This kitchen still has a long way to go to make it really “mine”, but while my parents and brother were here, we were able to make a change that definitely started the ball rolling in that direction.
The bones of the kitchen are really great, it’s just the finishes that I would like to change. It’s not that they are bad, just not to my personal taste.
So, the first thing I wanted to remove was those pendant lights. They were way too modern for me and I had another plan for the space above the island.
I bet you can guess what that is…
Yes! The pot rack! (Well, the title of the post really gave that away…)
I wasn’t sure if the pot rack would work in this kitchen, but I told Jeff I wanted to at least give it a try. You see, I love my pot rack. It’s practical and I like the warmth and lived-in look it gives the kitchen. And yes, I really do use those pots and pans as my everyday cookware!
Some of the antique copper pieces need to be re-tinned, so they are more decorative, but otherwise the pieces are all functional cookware.
And as soon as it went up, it felt more like my kitchen. I was worried it would look awkward hanging in the middle of the space, but I really love it.
In order to hang the pot rack, we had to remove the pendant lights and replace them. I wanted to replace them with recessed lights, but two out of three of the lights were on a joist (meaning the electrical boxes were very shallow and wouldn’t allow for the installation of a recessed light.) We either needed to install a flush-mount light or move the position of the lights, which would involve cutting more holes in the ceiling, patching the existing holes, moving the wiring, etc. It was just a bit more than I wanted to get into.
So, I selected some flush-mount lights that I felt would serve as nice task lighting for the island, but would be fairly unobtrusive.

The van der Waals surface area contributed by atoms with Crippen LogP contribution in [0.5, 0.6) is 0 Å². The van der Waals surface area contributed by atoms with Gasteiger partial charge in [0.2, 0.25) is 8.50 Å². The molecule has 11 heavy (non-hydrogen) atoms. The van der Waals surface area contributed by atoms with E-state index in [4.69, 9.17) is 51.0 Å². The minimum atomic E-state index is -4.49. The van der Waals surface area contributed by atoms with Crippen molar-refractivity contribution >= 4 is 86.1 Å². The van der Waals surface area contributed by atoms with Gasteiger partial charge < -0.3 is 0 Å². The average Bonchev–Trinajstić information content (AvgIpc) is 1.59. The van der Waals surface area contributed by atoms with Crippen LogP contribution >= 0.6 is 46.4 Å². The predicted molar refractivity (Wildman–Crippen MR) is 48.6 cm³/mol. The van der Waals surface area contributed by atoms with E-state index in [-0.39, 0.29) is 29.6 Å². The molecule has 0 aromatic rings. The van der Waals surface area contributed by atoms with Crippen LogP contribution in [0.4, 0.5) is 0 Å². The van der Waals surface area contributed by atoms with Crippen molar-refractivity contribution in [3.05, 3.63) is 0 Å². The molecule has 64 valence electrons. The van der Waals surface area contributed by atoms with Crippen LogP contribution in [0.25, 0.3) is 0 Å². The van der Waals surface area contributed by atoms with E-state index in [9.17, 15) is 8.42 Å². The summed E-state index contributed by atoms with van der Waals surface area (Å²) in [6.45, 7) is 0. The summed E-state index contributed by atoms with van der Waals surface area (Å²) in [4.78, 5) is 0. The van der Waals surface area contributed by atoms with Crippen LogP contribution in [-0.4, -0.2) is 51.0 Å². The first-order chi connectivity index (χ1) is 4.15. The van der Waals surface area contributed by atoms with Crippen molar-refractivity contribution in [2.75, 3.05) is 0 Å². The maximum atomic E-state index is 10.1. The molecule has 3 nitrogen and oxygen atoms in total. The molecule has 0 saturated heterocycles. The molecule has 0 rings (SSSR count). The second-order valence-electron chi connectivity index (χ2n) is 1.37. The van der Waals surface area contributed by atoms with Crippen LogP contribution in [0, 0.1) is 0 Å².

You see them. They’re there. But they are pretty neutral in the overall space.
Since the pot rack was going to hold a tremendous amount of weight, we used heavy duty screw hooks that were secured directly into floor joists. We used a stud-finder to locate the center of the joists that were positioned the best, drilled a pilot hole, and inserted each screw hook. Because these ceilings are higher and the chains are hanging at an angle, we did need to purchase more chain to extend the length.
It took three separate trips to Home Depot, but we got it done in the course of a day (with other projects sprinkled throughout.)
It’s amazing how much cabinet space it frees up to have all of my pots, pans, and colanders hanging! I’ve been collecting them for over 15 years, so I have a lot. It started with an amazing Tuesday Morning (the store) score. I found a $700 set of stainless steel pots and pans for $70. They weren’t top notch, but it was a very nice set that got me started. I’ve since upgraded most of those pans to All Clad. (I do still have a few of those pieces, though.) Since All Clad is expensive, I’ve bought them mostly at Home Goods and TJ Maxx. Special pieces, like my 2 quart Saucier, I’ll get for my birthday or Christmas. They can be rare finds at discount stores, so hop on one when you see it! I’m always on the hunt for pieces I don’t have. (I just found a couple yesterday, in fact!)
I am really enjoying this kitchen so far. It took me a while to get used to the layout and working around an island, but it’s functional and definitely conducive to doing some major cooking (which I hope to do more of!)
I plan on starting the cabinet painting next week, as long as the weather is nice.
Next up, I’ll talk about the shelves we installed. You can see a preview of them in the picture above.